Vitamin A and ProVitamin A

Funny how some people go to the extreme. I met a woman who consumed five to 10kg of carrot juice a week and she developed a yellow-orange tinge to her skin from excessive carotenoid concentrations or provitamin A. Reduce or take out the carrot juice and the tinge will go over time. This effect is called carotenemia and is thought to be harmless. Vitamin A is an insoluble vitamin needing fat for absorption. Therefore, a person with a high fat content can absorb up to 90 percent of retinoids. Vegetarians will absorb 5 to 50 percent of provitamin A. Other factors such as age and pregnancy may also affect absorption.

Provitamin A are your carotenoids found in plants (green, leafy vegetables, deeper coloured vegetables and fruit have a higher content of beta carotene).

Preformed vitamin A is found in foods of animal origin (liver, the fat in milk or eggs, cod and halibut liver oils) and it is already in its more functional form compared to provitamin A. Absorption of provitamin A is limited because of the binding of the proteins to the carotenoids. Cooking or juicing can disrupt the enzyme and free the carotenoid.

carrots Vitamin A and ProVitamin AVitamin A is vitally important for vision, immune functioning, reproduction, bone development, epithelial lining and gene expression.

However, preformed vitamin A (retinoid) found in animal or supplement forms can have detrimental effects if taken in excessive amounts.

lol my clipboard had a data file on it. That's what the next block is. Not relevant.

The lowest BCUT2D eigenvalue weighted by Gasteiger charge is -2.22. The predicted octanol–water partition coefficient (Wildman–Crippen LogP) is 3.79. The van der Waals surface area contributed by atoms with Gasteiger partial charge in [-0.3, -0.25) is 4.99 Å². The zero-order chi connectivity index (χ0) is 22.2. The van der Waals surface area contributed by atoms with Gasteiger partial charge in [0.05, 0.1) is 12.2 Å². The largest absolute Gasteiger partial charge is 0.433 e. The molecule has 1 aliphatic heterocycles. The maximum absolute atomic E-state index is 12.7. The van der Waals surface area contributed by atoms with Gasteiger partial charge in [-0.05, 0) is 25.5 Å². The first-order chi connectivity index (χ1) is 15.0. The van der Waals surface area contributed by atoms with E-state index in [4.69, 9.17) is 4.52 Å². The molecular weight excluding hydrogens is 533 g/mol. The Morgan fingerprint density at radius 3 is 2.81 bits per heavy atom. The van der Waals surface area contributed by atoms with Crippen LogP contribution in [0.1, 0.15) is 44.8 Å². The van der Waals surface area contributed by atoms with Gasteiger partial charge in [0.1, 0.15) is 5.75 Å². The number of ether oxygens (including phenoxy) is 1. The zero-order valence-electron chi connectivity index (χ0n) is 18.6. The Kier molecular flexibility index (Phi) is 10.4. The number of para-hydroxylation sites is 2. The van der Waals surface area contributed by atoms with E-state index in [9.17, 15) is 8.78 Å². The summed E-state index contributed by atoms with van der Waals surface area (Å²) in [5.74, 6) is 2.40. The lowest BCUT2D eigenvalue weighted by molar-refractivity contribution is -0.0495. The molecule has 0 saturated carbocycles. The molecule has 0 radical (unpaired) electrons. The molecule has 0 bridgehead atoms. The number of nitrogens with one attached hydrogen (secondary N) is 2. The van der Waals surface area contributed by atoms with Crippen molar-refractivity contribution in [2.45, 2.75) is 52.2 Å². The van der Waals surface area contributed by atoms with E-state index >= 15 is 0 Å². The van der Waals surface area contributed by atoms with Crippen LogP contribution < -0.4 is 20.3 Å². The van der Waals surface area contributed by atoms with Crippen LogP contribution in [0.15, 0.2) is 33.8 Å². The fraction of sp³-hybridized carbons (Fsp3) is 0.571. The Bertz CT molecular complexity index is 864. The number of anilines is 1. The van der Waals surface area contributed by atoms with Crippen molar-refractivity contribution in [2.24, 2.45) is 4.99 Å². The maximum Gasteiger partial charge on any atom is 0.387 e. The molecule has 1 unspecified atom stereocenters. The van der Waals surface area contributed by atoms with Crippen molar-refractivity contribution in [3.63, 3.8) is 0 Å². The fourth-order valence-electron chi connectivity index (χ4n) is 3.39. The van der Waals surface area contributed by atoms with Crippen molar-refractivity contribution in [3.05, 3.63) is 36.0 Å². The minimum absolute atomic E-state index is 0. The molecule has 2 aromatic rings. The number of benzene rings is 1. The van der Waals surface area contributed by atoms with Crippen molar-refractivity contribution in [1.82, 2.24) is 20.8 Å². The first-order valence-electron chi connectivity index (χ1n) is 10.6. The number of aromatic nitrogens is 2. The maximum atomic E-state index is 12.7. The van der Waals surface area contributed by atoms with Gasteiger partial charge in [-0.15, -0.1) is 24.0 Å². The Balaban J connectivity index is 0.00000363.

People who are deficient may experience night blindness (impairment of dark adaption), impaired embryonic development, spontaneous abortion, anaemia, impaired immune competence and dry-scaly rough skin.

A deficiency can occur if the dietary intake of preformed vitamin A and provitamin A is inadequate and this occurs if the fat intake is too low in the diet (low-fat or no-fat diets), zinc deficiency, protein-energy malnutrition (since the protein is needed to help the binding process of the vitamin A), problems in the liver, gall bladder, pancreas or gastro-intestinal tract.

In developing countries, an estimated half a million cases of blindness are caused by vitamin A deficiency and a sub-clinical vitamin A deficiency can increase a child’s morbidity and mortality. People who abuse alcohol or who drink more are more likely to store less vitamin A in the liver, which increases their chance of developing vitamin A deficiencies.

Does this mean we need to run out and buy a bottle of preformed vitamin A?

No. Dosages exceeding the RDA for vitamin A should be taken with caution because it could lead to fatigue, anorexia, brittle nails, hair loss, irritability, a decrease in white blood cells, headaches, malaise, bone pain and fragility.

Dietary and supplementary vitamin A, especially during the first trimester of pregnancy, can cause physical defects (teratogenic) in the growing foetus.

Toxicity also increases in the elderly because of the liver’s inability to detoxify certain substances. Toxicity levels occur with preformed vitamin A rather than beta carotene (provitmin A).

About 10 times the actual prescribed dosage can lead to liver toxicity, liver disease, nausea, headaches, dry skin and eyes, hair loss.

Consuming high amounts of beta carotene or carotenoids are controversial.

There is conflicting evidence about consuming high amounts of carotenoids. Beta carotene is known as an anti-oxidant or as some research has shown, high carotenoid contents may increase lung cancer in smokers?

Consuming eggs, milk and the rainbow antioxidant foods (broccoli, spinach, carrots, peppers, peaches, butternut) regularly should ensure you get enough vitamin A and a supplement should not be needed.

If you think you need to take vitamin A, especially the retinoid complex, rather visit a doctor or dietician who can assess your status then monitor your progress if supplementation has been advised. – The Mercury

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